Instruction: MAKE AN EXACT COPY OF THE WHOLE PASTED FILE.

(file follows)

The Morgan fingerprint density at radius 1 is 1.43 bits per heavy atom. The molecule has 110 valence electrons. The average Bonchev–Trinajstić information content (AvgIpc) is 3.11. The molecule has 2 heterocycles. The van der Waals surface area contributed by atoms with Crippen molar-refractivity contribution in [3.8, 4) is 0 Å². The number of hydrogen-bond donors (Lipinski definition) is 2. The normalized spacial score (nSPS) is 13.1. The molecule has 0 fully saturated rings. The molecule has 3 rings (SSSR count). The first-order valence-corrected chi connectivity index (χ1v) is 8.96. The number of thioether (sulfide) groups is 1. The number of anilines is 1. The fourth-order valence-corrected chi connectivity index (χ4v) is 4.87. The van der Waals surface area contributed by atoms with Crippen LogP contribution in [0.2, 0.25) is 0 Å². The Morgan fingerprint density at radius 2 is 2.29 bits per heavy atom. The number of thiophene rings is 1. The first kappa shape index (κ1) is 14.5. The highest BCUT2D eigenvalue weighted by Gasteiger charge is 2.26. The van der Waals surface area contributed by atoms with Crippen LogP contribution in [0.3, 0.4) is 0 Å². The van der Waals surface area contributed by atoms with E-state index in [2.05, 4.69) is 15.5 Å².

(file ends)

The Morgan fingerprint density at radius 1 is 1.43 bits per heavy atom. The molecule has 110 valence electrons. The average Bonchev–Trinajstić information content (AvgIpc) is 3.11. The molecule has 2 heterocycles. The van der Waals surface area contributed by atoms with Crippen molar-refractivity contribution in [3.8, 4) is 0 Å². The number of hydrogen-bond donors (Lipinski definition) is 2. The normalized spacial score (nSPS) is 13.1. The molecule has 0 fully saturated rings. The molecule has 3 rings (SSSR count). The first-order valence-corrected chi connectivity index (χ1v) is 8.96. The number of thioether (sulfide) groups is 1. The number of anilines is 1. The fourth-order valence-corrected chi connectivity index (χ4v) is 4.87. The van der Waals surface area contributed by atoms with Crippen LogP contribution in [0.2, 0.25) is 0 Å². The Morgan fingerprint density at radius 2 is 2.29 bits per heavy atom. The number of thiophene rings is 1. The first kappa shape index (κ1) is 14.5. The highest BCUT2D eigenvalue weighted by Gasteiger charge is 2.26. The van der Waals surface area contributed by atoms with Crippen LogP contribution in [0.3, 0.4) is 0 Å². The van der Waals surface area contributed by atoms with E-state index in [2.05, 4.69) is 15.5 Å².